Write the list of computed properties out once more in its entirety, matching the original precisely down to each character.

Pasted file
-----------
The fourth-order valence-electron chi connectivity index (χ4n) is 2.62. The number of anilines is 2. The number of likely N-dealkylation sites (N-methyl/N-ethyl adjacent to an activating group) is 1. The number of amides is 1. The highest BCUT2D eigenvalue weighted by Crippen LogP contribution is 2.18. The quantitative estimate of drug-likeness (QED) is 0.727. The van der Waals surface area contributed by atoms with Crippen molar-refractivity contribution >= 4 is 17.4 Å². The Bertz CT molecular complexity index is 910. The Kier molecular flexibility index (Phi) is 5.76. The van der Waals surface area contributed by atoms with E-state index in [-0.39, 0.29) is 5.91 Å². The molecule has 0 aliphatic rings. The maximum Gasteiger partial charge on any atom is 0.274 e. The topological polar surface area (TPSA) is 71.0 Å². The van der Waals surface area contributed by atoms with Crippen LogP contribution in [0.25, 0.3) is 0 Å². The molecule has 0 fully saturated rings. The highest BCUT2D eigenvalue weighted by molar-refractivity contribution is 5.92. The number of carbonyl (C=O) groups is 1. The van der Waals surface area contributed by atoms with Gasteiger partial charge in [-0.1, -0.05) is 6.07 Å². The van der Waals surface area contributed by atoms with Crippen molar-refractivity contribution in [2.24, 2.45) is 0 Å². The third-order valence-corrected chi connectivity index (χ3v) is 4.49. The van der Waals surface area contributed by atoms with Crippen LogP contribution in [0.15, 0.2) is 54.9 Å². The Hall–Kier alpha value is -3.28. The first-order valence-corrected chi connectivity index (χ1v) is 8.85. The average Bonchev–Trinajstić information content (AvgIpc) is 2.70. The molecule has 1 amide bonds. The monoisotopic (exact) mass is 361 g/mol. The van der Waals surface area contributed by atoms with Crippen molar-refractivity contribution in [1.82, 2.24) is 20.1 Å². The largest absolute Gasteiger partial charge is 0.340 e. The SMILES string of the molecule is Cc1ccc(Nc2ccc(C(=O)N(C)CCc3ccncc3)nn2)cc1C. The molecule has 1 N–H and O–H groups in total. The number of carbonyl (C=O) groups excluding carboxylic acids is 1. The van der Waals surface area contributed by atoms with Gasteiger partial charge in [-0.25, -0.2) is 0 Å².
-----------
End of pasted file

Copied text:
The fourth-order valence-electron chi connectivity index (χ4n) is 2.62. The number of anilines is 2. The number of likely N-dealkylation sites (N-methyl/N-ethyl adjacent to an activating group) is 1. The number of amides is 1. The highest BCUT2D eigenvalue weighted by Crippen LogP contribution is 2.18. The quantitative estimate of drug-likeness (QED) is 0.727. The van der Waals surface area contributed by atoms with Crippen molar-refractivity contribution >= 4 is 17.4 Å². The Bertz CT molecular complexity index is 910. The Kier molecular flexibility index (Phi) is 5.76. The van der Waals surface area contributed by atoms with E-state index in [-0.39, 0.29) is 5.91 Å². The molecule has 0 aliphatic rings. The maximum Gasteiger partial charge on any atom is 0.274 e. The topological polar surface area (TPSA) is 71.0 Å². The van der Waals surface area contributed by atoms with Crippen LogP contribution in [0.25, 0.3) is 0 Å². The molecule has 0 fully saturated rings. The highest BCUT2D eigenvalue weighted by molar-refractivity contribution is 5.92. The number of carbonyl (C=O) groups is 1. The van der Waals surface area contributed by atoms with Gasteiger partial charge in [-0.1, -0.05) is 6.07 Å². The van der Waals surface area contributed by atoms with Crippen molar-refractivity contribution in [2.24, 2.45) is 0 Å². The third-order valence-corrected chi connectivity index (χ3v) is 4.49. The van der Waals surface area contributed by atoms with Crippen LogP contribution in [0.15, 0.2) is 54.9 Å². The Hall–Kier alpha value is -3.28. The first-order valence-corrected chi connectivity index (χ1v) is 8.85. The average Bonchev–Trinajstić information content (AvgIpc) is 2.70. The molecule has 1 amide bonds. The monoisotopic (exact) mass is 361 g/mol. The van der Waals surface area contributed by atoms with Crippen molar-refractivity contribution in [1.82, 2.24) is 20.1 Å². The largest absolute Gasteiger partial charge is 0.340 e. The SMILES string of the molecule is Cc1ccc(Nc2ccc(C(=O)N(C)CCc3ccncc3)nn2)cc1C. The molecule has 1 N–H and O–H groups in total. The number of carbonyl (C=O) groups excluding carboxylic acids is 1. The van der Waals surface area contributed by atoms with Gasteiger partial charge in [-0.25, -0.2) is 0 Å².